Arts and Entertainment

Wigging out on stage: Director brings '1776' to Whidbey Playhouse

Fernando Duran, left, Lola Paja and Ralph DuBois take part in a rehearsal for ‘1776,’ which opens April 4 at theWhidbey Playhouse in Oak Harbor.   - Photo by Ron Newberry/Whidbey News-Times
Fernando Duran, left, Lola Paja and Ralph DuBois take part in a rehearsal for ‘1776,’ which opens April 4 at theWhidbey Playhouse in Oak Harbor.
— image credit: Photo by Ron Newberry/Whidbey News-Times

Life is slowly returning to normal in Cassandra Woodcock’s home.

No more hum of a sewing machine in the wee hours of the morning.

Her husband Matthew can finally get a good night’s sleep.

“There were times when she was just getting to bed and I was just getting up,” he said.

In charge of costuming for the Whidbey Playhouse musical, “1776,” Woodcock and her wardrobe team had their work cut out for them to create outfits that would pass for the American Revolution period.

Their work will be on display April 4 when “1776” opens at the Whidbey Playhouse in Oak Harbor.

“She’s an amazing woman,” said Gaye Litka, who directs the play. “She’s done several shows here. She just wasn’t intimidated by the size of this.”

Making authentic-looking costumes was one of several challenges that “1776” presented for Litka and producer Sue Riney.

The 26-member cast called for 24 male actors.

Litka found 23.

“One of our men is played by a woman in the show,” Litka said. “That’s because we just could not find that last person. We went through weeks and weeks of trying to find him and couldn’t.”

And there was another obstacle Litka didn’t foresee. It was revealed during a full dress rehearsal performed Thursday night as clear as the shine on Ralph DuBois’ freshly-shaven head.

DuBois, who plays Benjamin Franklin, was one of few actors on stage not wearing a wig.

It was intentional.

The Ben Franklin wig that Litka ordered was “really bad,” Litka said, so she’s waiting for a special bald cap to arrive to dress it up before opening night.

“We spent weeks trying to find a professional quality Ben Franklin wig,” Litka said. “I contacted professional people, wig makers, and didn’t get a reply. It’s really just been the biggest obscacle ­—  finding the hair for Ben Franklin.”

The play, which first appeared on Broadway in 1969 and later was turned into a film, is part musical, part drama and part comedy with plenty of deep-voiced outbursts and humorous one-liners.

It’s a patriotic tale of the events surrounding the signing of the Declaration of Independence. Oak Harbor’s Fernando Duran plays the lead role of John Adams and goes about frantically trying to persuade his colleagues to liberate the American colonies by signing the document.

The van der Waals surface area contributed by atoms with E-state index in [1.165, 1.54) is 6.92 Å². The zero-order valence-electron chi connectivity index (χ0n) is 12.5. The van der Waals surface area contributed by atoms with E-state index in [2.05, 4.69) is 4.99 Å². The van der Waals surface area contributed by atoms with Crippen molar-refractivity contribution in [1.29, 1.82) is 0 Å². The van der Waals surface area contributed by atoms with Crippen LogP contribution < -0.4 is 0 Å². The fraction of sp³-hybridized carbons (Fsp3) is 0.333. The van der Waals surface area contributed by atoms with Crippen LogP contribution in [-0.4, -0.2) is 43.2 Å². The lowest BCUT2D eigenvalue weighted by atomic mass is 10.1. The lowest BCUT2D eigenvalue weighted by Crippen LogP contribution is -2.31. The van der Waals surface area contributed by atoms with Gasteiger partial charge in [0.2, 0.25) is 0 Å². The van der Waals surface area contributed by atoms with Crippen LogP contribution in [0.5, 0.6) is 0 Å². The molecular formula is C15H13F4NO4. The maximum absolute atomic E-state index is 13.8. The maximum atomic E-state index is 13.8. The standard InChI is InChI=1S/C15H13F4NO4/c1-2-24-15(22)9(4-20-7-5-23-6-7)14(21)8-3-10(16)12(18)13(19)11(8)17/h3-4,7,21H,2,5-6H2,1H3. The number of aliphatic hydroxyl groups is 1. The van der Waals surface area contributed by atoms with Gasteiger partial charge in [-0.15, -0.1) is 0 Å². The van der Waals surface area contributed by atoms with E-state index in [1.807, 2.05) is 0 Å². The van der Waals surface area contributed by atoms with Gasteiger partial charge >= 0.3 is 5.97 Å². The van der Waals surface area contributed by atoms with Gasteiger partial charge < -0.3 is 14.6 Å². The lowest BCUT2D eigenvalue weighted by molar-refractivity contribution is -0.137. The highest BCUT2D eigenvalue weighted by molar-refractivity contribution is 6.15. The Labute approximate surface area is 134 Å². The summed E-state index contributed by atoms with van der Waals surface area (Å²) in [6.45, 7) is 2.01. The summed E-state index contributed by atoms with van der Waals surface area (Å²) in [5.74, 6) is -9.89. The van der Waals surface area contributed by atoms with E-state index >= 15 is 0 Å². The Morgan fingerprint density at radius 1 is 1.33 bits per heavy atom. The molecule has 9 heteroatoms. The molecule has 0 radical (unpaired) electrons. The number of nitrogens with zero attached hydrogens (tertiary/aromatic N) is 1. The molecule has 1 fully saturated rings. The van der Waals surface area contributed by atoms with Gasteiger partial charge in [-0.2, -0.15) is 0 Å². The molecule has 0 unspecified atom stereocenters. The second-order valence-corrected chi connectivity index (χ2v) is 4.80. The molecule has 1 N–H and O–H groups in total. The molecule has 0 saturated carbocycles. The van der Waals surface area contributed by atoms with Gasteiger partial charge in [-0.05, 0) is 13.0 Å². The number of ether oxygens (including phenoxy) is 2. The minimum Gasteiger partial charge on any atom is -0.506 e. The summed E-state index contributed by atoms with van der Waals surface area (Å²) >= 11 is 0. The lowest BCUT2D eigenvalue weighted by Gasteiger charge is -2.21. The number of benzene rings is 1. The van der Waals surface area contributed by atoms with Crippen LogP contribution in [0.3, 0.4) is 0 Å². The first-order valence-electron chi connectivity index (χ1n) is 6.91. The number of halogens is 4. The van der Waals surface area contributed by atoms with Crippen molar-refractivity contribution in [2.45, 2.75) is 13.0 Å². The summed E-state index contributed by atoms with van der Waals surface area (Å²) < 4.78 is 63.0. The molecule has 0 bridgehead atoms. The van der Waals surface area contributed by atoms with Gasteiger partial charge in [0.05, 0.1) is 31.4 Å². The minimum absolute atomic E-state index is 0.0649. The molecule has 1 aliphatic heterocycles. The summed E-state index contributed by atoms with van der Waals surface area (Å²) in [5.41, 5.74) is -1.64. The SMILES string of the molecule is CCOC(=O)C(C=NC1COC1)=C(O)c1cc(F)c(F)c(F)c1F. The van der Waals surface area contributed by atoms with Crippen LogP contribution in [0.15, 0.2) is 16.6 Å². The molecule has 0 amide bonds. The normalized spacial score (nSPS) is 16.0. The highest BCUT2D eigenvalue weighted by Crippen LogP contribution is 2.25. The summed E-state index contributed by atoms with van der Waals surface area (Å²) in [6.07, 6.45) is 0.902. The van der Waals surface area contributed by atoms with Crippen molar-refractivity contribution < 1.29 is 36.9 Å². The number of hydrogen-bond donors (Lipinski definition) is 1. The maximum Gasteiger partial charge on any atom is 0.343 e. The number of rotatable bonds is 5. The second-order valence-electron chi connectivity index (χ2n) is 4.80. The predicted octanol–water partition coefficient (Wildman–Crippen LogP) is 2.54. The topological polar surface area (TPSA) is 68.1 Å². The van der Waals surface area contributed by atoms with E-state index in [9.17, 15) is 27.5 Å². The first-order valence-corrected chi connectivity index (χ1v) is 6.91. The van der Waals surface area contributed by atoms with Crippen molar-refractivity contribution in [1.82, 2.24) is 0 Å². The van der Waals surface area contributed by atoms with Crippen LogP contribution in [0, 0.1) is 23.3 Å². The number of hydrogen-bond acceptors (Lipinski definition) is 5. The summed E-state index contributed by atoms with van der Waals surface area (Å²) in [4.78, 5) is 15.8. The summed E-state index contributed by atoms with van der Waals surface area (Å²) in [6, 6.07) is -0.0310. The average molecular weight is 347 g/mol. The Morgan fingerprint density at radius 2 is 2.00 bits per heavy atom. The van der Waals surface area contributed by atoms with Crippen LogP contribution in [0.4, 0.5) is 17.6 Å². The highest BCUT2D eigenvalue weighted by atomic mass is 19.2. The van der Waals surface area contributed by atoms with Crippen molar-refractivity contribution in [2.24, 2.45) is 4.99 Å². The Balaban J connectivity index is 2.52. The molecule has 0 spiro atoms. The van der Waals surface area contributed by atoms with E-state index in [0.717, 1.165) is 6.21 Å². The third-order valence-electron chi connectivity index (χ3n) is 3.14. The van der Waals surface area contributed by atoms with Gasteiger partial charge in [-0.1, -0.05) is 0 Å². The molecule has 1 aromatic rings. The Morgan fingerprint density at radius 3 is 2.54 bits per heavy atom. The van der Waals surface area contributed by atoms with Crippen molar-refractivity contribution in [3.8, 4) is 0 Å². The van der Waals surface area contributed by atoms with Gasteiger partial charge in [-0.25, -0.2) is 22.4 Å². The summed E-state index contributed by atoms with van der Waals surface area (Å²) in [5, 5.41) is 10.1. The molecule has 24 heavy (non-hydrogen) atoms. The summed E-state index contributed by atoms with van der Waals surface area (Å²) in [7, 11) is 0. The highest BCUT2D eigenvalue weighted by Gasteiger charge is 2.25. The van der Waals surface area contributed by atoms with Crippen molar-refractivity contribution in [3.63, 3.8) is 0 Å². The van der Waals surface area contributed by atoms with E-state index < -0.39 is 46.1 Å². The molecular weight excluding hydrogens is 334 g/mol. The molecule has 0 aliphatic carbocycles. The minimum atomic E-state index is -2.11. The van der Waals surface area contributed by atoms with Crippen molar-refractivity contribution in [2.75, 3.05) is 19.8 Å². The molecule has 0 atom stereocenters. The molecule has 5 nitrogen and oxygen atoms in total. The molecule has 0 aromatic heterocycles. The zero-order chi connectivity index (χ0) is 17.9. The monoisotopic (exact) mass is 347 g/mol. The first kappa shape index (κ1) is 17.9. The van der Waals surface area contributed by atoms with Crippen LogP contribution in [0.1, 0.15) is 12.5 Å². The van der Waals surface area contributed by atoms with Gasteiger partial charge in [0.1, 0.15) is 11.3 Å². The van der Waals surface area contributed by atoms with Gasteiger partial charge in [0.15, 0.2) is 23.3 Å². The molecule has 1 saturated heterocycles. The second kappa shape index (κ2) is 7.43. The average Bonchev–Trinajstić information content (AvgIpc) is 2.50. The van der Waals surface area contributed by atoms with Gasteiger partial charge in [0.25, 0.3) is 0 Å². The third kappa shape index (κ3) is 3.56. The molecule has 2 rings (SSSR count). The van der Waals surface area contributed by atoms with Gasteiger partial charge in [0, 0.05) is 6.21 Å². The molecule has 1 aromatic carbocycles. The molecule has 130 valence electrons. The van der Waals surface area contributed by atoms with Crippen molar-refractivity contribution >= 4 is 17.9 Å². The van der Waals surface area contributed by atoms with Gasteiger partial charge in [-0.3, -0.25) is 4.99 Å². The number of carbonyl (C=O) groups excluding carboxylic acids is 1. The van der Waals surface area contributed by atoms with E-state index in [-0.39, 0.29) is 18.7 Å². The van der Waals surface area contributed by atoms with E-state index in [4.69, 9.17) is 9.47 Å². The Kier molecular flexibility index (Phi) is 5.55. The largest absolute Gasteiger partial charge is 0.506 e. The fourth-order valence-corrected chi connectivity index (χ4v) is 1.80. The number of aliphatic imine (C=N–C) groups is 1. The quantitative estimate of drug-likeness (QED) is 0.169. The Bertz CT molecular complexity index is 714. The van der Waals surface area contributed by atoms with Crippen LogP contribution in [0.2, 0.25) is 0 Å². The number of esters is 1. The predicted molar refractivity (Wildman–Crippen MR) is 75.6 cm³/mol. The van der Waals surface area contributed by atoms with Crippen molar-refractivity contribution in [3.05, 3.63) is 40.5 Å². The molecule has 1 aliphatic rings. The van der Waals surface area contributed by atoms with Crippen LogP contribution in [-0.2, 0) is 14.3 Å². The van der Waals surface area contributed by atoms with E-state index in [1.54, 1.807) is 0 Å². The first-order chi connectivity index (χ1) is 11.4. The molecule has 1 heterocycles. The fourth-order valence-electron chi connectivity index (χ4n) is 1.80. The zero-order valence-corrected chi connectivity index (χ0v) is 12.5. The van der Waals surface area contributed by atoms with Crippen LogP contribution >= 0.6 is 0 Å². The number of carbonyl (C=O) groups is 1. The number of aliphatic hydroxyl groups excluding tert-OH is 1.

The cast includes many playhouse veterans, several who played leading roles in other performances.

There’s also a mix of new faces.

“Oak Harbor has something that Anacortes does not because of the (Whidbey Island) Naval Air Station,” said longtime playhouse performer Dann Davies, who plays John Hancock and lives in Anacortes. “So that means we get some really talented people here for three or four years. Then they go off and do community theater in D.C. or in Florida some place.

“You need the fresh blood to keep going. The same people can’t keep doing it. The audience gets tired of them. You find some sort of blend so hopefully you’ve got some veterans around that explain this is the way we do things here and encourage each other.”

Litka said it wasn’t easy selling the idea of “1776” to the playhouse board of directors because of the number of men needed on stage.

But she got the go-ahead a year ago, then began piecing together the cast and those behind the scenes. She gave praise to many, including musical director Heather Good.

“I’ve been here a long time,” Litka said. “I’ve been involved since 1981 and thankfully have a lot of friends within the playhouse and did a lot of schmoozing this year. It just worked out. There are a lot of people who love the show as much as me and wanted to see it done.”

Even if it meant donning an uncomfortable wig for a few hours.

Or some ruffles under the collar called a jabot.

“I usually have a suit and tie on,” said Matt Montoya, a lawyer who plays a member of the Continental Congress from New York in the play, “so this is a different kind of dress-up I guess. It’s really fun.”

“1776” will run April 4-27. It will be performed Thursdays, Fridays and Saturdays at 7:30 p.m., and 2:30 p.m. Sundays.

Tickets are $18. The playhouse box office is located at 730 S.E. Midway Boulevard.

For more information, call the box office at 360-679-2237, or go to the website at www.whidbeyplayhouse.com

 

 

 

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